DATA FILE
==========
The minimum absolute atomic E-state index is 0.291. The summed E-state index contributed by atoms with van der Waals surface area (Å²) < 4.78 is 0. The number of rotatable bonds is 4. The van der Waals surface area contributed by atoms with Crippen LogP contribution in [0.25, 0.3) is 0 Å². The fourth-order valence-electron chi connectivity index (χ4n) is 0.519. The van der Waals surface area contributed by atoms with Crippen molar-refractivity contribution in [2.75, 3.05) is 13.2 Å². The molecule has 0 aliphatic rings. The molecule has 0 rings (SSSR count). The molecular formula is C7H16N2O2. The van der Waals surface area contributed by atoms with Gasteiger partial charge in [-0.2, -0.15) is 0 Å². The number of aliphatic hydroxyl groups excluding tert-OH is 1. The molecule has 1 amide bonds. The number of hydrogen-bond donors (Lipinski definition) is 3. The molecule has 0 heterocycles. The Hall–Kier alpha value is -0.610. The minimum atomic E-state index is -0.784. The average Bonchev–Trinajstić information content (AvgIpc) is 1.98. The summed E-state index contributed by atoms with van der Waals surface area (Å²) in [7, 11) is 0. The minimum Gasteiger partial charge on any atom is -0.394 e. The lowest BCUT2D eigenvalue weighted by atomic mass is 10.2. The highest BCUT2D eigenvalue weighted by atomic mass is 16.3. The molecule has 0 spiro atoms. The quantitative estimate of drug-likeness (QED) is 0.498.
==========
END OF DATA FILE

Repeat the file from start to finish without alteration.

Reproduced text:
The minimum absolute atomic E-state index is 0.291. The summed E-state index contributed by atoms with van der Waals surface area (Å²) < 4.78 is 0. The number of rotatable bonds is 4. The van der Waals surface area contributed by atoms with Crippen LogP contribution in [0.25, 0.3) is 0 Å². The fourth-order valence-electron chi connectivity index (χ4n) is 0.519. The van der Waals surface area contributed by atoms with Crippen molar-refractivity contribution in [2.75, 3.05) is 13.2 Å². The molecule has 0 aliphatic rings. The molecule has 0 rings (SSSR count). The molecular formula is C7H16N2O2. The van der Waals surface area contributed by atoms with Gasteiger partial charge in [-0.2, -0.15) is 0 Å². The number of aliphatic hydroxyl groups excluding tert-OH is 1. The molecule has 1 amide bonds. The number of hydrogen-bond donors (Lipinski definition) is 3. The molecule has 0 heterocycles. The Hall–Kier alpha value is -0.610. The minimum atomic E-state index is -0.784. The average Bonchev–Trinajstić information content (AvgIpc) is 1.98. The summed E-state index contributed by atoms with van der Waals surface area (Å²) in [7, 11) is 0. The minimum Gasteiger partial charge on any atom is -0.394 e. The lowest BCUT2D eigenvalue weighted by atomic mass is 10.2. The highest BCUT2D eigenvalue weighted by atomic mass is 16.3. The molecule has 0 spiro atoms. The quantitative estimate of drug-likeness (QED) is 0.498.